Like hundreds of cowboys out of a job he "took a claim," tried to learn farming along with others who knew nothing about it. No better story has been told of the transition from a farming frontier to the established agricultural life of the great wheat areas of northwestern Oklahoma. Crude social life and economic hardships constituted the bill of fare until railroads, towns, and schools were built. Finally, as a successful farmer he tried politics which proved harder to ride than the wild cow pony.

In the late afternoon of his life "Parson" Barnard has recorded his experiences—1865 to the present. It has many parallels, but few men have stopped long enough to tell a story of this scantily written about period in Oklahoma history. He has done it well. Adventure, danger, tragedy, and humor cut across the pages to the delight and interest of the reader. It is an excellent tale of the old West that has disappeared. This generation, in progress, is so far removed in a few short years from a bygone day that it is startling to think that one man's life spans such an epoch. It is a valuable contribution to Oklahoma history.

The editor, E. E. Dale, of the University of Oklahoma, deserves much credit for helping to salvage this epic. His service in this field is a contribution of importance.

—M. L. Wardell.


The Chisholm Trail and Other Routes, by T. U. Taylor.—800, cloth. illus. Pp. 220-8. The Frontier Times, publishers, Bandera, Texas. $2.00.

The Chisholm, Trail, by Sam P. Ridings. — large 800, cloth. Illus. Pp. 592-6. Co-operative Publishing Co., Guthrie, Okla. Price, $3.50.

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The Chisholm Trail waited a long time for accurate definitive and descriptive literary interpretation by writers who were inspired by a desire to preserve the story of its place in the history of the range cattle industry in the pioneering period of the Southern Plains Region. By strange coincidence, two writers, whose environmental associations, experiences and observations had served to give to each a large measure of personal interest in the theme were contemporaneously working upon it, wholly independent of, and unknown to each other. Andy Adams' Reid Anthony, Cowman and Hubert Collins' War Path and Cattle Trail had depicted some of the scenes of life on the historic wilderness highway while the lyric lines of Earl A. Brininstool's "Upon the Chisholm Trail" and those of like vein from other bards and minstrels of the Southwest had given hint of real historical background. And it so happened that the two books came from the publishers within a single week and the local literature and history of Oklahoma is the richer for their respective efforts.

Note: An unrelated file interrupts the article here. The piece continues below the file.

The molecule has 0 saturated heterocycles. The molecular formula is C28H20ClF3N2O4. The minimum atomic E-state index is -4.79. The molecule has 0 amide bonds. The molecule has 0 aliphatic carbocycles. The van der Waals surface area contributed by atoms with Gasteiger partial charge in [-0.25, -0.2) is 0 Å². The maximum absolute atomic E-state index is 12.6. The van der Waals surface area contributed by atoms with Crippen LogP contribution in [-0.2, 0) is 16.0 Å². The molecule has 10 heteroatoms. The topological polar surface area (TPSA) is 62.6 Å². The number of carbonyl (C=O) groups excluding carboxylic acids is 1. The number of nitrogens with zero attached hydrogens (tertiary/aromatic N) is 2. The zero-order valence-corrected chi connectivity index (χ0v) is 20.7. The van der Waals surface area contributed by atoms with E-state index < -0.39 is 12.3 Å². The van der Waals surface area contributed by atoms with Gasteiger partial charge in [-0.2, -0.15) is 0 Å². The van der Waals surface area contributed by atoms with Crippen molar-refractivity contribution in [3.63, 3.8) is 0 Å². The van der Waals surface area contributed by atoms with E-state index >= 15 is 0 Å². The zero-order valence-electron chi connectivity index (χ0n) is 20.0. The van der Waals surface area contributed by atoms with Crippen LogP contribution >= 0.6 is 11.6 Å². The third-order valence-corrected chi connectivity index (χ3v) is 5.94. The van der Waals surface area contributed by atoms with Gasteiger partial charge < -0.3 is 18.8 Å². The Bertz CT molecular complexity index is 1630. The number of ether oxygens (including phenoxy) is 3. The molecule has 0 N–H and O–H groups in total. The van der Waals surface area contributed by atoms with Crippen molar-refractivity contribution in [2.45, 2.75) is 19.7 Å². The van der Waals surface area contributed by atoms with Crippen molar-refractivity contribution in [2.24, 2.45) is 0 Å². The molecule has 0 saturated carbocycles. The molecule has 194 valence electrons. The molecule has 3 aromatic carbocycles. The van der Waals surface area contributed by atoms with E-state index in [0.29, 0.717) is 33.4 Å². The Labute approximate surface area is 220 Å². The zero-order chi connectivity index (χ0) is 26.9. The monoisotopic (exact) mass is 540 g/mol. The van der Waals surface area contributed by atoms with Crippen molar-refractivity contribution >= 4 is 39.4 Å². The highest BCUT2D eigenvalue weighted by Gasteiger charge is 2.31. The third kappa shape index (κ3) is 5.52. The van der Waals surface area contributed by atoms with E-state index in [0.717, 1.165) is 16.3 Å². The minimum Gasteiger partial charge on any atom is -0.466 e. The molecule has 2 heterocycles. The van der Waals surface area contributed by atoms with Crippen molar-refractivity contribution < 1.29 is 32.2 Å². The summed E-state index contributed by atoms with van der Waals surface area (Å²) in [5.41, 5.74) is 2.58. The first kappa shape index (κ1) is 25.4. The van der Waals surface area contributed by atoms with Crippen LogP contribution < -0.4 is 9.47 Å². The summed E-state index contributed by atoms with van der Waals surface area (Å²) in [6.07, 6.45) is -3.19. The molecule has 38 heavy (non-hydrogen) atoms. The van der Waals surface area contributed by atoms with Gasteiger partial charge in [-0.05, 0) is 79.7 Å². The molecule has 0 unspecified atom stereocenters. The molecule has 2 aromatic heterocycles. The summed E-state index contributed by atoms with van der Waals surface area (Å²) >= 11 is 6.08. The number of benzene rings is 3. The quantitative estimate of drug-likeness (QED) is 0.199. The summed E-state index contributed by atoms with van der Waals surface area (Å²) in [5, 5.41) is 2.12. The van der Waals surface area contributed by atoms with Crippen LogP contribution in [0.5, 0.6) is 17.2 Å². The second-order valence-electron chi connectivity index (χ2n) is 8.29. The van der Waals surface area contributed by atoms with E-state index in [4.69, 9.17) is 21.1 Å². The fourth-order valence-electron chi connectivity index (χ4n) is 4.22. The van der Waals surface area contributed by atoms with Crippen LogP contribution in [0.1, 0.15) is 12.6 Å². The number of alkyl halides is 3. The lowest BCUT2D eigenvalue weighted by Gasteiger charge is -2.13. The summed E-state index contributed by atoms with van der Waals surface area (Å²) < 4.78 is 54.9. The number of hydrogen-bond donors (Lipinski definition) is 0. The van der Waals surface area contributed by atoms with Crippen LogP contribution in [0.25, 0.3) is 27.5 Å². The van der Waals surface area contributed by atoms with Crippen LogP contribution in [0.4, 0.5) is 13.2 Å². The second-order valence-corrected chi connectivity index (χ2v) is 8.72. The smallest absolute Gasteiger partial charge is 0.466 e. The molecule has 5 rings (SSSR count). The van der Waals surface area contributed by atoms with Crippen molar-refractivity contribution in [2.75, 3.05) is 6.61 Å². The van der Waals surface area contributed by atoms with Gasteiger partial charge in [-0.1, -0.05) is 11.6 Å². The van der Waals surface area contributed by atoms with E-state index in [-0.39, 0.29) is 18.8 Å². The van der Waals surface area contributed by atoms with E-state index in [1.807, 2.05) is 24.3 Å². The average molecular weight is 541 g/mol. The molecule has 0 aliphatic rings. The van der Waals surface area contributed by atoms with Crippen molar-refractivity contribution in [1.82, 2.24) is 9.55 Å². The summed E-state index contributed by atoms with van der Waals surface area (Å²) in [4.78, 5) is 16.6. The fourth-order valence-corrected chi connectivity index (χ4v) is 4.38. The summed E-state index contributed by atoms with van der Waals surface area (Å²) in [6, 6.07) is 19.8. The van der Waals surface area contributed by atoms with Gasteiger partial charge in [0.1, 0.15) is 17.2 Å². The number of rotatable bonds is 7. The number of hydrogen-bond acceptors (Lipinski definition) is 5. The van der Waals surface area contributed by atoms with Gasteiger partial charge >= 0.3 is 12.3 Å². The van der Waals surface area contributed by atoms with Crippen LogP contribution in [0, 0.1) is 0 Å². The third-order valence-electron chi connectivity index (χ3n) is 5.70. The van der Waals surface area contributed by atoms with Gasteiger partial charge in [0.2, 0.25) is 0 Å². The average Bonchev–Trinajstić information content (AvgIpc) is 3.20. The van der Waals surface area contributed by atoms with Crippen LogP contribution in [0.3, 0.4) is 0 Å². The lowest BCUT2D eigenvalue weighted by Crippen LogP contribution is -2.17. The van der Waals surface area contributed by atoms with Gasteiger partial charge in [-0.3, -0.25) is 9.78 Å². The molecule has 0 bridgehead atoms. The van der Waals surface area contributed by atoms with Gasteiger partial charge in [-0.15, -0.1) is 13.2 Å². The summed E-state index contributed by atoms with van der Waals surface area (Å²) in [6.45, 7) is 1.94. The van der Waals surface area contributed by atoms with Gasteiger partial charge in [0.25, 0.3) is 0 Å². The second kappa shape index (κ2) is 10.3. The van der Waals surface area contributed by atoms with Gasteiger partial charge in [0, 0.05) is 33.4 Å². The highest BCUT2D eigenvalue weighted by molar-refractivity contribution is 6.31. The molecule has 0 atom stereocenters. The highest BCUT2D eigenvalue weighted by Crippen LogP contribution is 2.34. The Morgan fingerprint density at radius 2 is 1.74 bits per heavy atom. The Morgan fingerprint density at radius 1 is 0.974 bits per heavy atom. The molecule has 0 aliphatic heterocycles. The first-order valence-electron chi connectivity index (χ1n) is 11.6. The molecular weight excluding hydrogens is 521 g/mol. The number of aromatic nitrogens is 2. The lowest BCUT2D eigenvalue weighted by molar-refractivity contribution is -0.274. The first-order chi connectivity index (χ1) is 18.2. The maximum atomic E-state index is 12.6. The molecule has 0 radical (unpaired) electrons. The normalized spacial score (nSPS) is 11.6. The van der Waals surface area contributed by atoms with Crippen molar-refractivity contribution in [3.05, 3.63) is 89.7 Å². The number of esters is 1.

Professor T. U. Taylor, who had but recently retired from many years' service as the premier dean of the College of Engineering in the University of Texas, a native of Tennessee, who was reared in the great "Lone Star" state, became inspired with a desire to write the story of the Chisholm Trail because of the fact that attempts were being made to expropriate its name and apply it to another trail 100 miles distant. Dean Taylor objected to, such a change for the reason that part of his boyhood life had been lived adjacent to the other trail, and he knew the application of the name Chisholm thereto would be a misnomer. Incidentally the author discusses the history of the overland drovers' industry from its beginning, back in the days of Mexican sovereignty, when herds of cattle were driven from southern Texas to a market at New Orleans.

Considerable space is devoted to biographical data pertaining to leading ranchmen and trail drivers of Texas. When the first histories of Oklahoma were printed and published, thirty years ago, some Texans then resident in Oklahoma were

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inclined to be caustically critical because, of the statement that the Trail had been named for Jesse Chisholm, asserting that it was so designated in honor of John S. "Chisum" a Texas ranchman who was alleged to have driven the first herd northward to Kansas in 1867. This version was quickly disproven by investigation among Texas authorities, however, The author settles this matter by submitting the story of the real life of John S. Chisholm, or "Chisum," which is in itself very interesting.